“Heart of the TVA” has a few moments like this, twists that want to be shocking but only elicit a shrug. Timely’s death is one; It’s not so much surprising as it is ridiculous. Another is a series of cuts, first of a TVA agent, whose name I’ve forgotten if we’re supposed to remember (since these people are real characters anyway), then of Loki by another Loki, and finally of Ravonna by a mind-controlled Brad. Well, we know about Loki; This is what we saw in the season premiere, where Loki was cut by another Loki and brought back to the present (which is now the past). But as for the others, circumcision isn’t death, is it? Are you not being sent to the wasteland where He who abides lived? So Ravonna and the random TVA guy are still there, their resolutions are just throwaway moments that ultimately mean nothing. The same goes for the “shocking” ending, in which Loki and his friends fail, the Temporal Loom explodes, and time itself collapses. We know that didn’t really happen, firstly because there are still two episodes left, and secondly because they would never have the courage to do something that big. So it’s just another false attempt to jeopardize the show.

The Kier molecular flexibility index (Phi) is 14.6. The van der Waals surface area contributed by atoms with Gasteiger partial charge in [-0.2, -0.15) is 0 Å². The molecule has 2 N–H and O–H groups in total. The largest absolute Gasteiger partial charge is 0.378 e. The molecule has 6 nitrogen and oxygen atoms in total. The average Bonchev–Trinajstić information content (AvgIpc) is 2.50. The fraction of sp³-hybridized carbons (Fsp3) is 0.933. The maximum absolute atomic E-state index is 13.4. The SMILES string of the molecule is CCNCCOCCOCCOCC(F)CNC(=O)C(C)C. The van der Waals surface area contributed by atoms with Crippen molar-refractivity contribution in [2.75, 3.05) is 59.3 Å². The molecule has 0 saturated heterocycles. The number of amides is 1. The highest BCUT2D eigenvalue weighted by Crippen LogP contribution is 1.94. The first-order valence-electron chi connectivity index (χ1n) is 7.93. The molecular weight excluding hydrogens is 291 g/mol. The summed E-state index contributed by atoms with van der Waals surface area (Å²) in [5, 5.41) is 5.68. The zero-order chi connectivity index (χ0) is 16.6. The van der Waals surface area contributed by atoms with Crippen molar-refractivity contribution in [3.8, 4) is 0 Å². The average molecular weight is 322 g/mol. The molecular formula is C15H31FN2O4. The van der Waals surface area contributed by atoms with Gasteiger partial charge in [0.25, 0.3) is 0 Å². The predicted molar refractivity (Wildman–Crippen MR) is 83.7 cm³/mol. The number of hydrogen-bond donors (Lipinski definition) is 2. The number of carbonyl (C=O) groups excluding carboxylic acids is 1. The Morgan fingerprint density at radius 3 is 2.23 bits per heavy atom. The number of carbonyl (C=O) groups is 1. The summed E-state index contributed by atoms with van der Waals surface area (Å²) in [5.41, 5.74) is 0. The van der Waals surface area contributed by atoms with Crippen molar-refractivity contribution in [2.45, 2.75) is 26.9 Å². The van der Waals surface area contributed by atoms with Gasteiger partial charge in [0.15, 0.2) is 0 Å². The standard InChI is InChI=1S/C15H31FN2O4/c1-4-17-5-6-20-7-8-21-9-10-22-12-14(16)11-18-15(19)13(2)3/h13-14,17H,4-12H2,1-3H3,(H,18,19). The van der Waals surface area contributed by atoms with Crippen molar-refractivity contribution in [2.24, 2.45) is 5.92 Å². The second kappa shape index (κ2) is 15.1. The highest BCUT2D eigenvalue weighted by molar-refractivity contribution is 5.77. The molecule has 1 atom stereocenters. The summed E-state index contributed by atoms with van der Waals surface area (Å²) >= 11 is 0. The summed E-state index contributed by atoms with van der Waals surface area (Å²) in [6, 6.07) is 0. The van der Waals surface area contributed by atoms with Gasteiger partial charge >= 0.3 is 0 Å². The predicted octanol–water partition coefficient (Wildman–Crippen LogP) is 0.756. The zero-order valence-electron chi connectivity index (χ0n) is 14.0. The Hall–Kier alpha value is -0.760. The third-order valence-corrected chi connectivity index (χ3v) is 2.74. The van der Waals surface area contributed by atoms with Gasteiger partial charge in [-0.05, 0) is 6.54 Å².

Other than that, “Heart of the TVA” is another boring episode with stupid storylines. While trying to stop Miss Minutes from using the TVA’s security system against her, OB warns her that the only action he can take would remove the TVA’s protections against magic. To be honest, I forgot this was even a thing, but it begs the question: Why wouldn’t they have done this already? You have a Norse god on your side – two if you count Sylvie – and you’re inhibiting their ability to use magic. It’s stupid and makes them all feel like they deserve to lose. And as they try to repair the Temporal Loom and save time and the multiverse, Timely demands to be taken to the hot chocolate machine because he’s a caricature of an idiot. And it all happens at a snail’s pace, with these scenes drawn out to remove any sense of urgency that the Temporal Loom crisis created (which, admittedly, wasn’t much).
Then there’s Loki himself, who is also subverted. As always, he makes the case for the TVA, and at one point he actually makes a good argument. It’s just so out of character that it’s hard to take it seriously. And as always, Sylvie is the one driving the plot forward while Loki simply follows her lead. There’s another hint that maybe Loki plays everyone, but the show has changed this great character so much that I wonder if that was even intentional or if it’s just wishful thinking on my part. When he and Sylvie get their magical abilities back, “Heart of the TVA” sets the stage for a confrontation between Loki and Brad, but like everything else in the MCU these days, it’s a bait and switch for Sylvie to do anything. There’s a lot of promise, but no sequel, no fun, and nothing meaningful about Loki, just like the series itself.